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I love the wispy foliage of Fennel ‘Bronze’ and the liquorice scent it gives when you even bruise a stem. Here I have paired it with Nigella ‘Miss Jekyll’ which should be encouraged to tumble down the edges of the container. Nigella should flower before Calendula ‘Orange King’ giving a long season of edible flowers.

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Again a larger container but how about the combined loveliness of Mange Tout ‘Shiraz’ , under planted with Voilas ‘Singing the Blues’. The classic edible flower for cupcakes.

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‘Oriole Orange’ Chard is hard to beat, for a smaller container the Viola ‘Tiger Eyes’ would work.

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Cornflowers are on the whole too tall for containers , so I have chosen the dwarf variety ‘Dwarf Blue Midget’ to be the low companion of our winning bean of 2015 ‘Marvel of Venice’ with the addition of the wonderful wispy again underused Chervil.

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The compact varieties of courgettes are ideal for containers. I think a good combination for a larger container would be a central planting of one dwarf sunflower. ‘Praddo Gold’ with its multiple branching flower heads would team well with ‘Midnight’, a patio courgette which would then sprawl over the sides.

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The statuesque parsley ‘Italian Giant’,combined with the compact courgette ‘Sunstripe’ and Calendula ‘Lemon Zest’ would be long lasting. Once the courgettes have been harvested the parsley and flowers keep coming.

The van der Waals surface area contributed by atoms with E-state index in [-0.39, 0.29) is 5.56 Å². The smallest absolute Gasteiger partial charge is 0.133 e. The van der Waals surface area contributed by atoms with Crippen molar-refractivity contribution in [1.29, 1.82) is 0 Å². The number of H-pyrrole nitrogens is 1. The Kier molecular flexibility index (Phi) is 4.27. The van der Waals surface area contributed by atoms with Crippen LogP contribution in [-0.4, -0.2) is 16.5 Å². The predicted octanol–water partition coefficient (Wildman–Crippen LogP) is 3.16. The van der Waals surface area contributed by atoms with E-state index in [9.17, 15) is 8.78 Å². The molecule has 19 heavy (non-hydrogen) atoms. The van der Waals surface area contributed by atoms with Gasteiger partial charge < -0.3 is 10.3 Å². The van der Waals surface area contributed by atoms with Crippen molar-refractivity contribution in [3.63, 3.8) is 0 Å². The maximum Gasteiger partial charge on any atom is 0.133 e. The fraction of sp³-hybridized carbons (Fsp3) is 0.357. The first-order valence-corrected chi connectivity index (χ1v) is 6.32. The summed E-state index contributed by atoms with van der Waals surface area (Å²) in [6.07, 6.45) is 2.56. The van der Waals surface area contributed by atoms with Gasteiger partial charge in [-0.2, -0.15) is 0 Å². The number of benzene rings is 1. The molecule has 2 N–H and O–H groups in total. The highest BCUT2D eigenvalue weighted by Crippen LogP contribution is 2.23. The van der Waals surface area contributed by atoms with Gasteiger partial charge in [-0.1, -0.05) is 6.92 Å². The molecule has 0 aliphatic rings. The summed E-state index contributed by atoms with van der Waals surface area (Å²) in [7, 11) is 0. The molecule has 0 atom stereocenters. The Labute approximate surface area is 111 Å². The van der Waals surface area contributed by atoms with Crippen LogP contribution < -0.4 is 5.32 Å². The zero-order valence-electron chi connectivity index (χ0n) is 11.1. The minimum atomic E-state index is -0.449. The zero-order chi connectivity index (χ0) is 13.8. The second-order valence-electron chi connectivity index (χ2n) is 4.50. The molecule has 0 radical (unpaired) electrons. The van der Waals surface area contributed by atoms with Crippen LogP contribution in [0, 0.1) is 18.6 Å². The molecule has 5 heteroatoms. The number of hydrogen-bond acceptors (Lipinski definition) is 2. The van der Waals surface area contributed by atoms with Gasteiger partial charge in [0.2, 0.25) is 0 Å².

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A rectangular trough would work well with the bodacious ‘Crimson Flowered’ Broad bean. The flowers, young pods as well as the mature beans are all edible. As they can get quite dense, two shade happy companions would be ‘Black peppermint’ mint and ‘Curly’ Chervil.

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‘Giant Red’ Celery earned its keep this year, the leaves were used in stocks and sauces and the stems became the stirring stick for Bloody Mary’s. It’s easy to grow, with pinkish slender stems which would complement Daisy ‘Habanera White’.

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Both the flowers and the foliage of Mallow ‘Zebrina’ are edible and reaching a metre high, this could be planted centrally surrounded by multiple seedlings of ‘Moss Curled’ Parsley which would create a thicket of green.

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A rectangular trough calls for uncomplicated contrasting lines of lettuces. ‘Descartes’ and ‘Navarra’ work well.

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My new favourite parsley is a rare heritage variety called ‘Faulds’, it’s slow growing, tight and neat. Planted en-masse under the ridiculously pretty ‘Pink Passion’ Chard, this would form a soft green furry carpet.

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The mixture of Fennel and Amaranthus ‘Love lies Bleeding’ should work beautifully. They are both considered superfoods. Fennel will reach 5-6 ft, so a large pot is needed. This amaranth can in a sunny position reach 3 ft, and it’s red dreadlocks are one of my favourite flowers. The flowers can be dried and the grains toasted.

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This year there is a new climbing yellow courgette ‘Shooting Star’ this mixed with a couple of deep red Nasturtium ‘Crimson Emperor’ and the giant curly leaves of ‘Giant Genovese’ Basil should be beautiful and bountiful.

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Jan 2016

limegarden@sky.com • 12th January 2016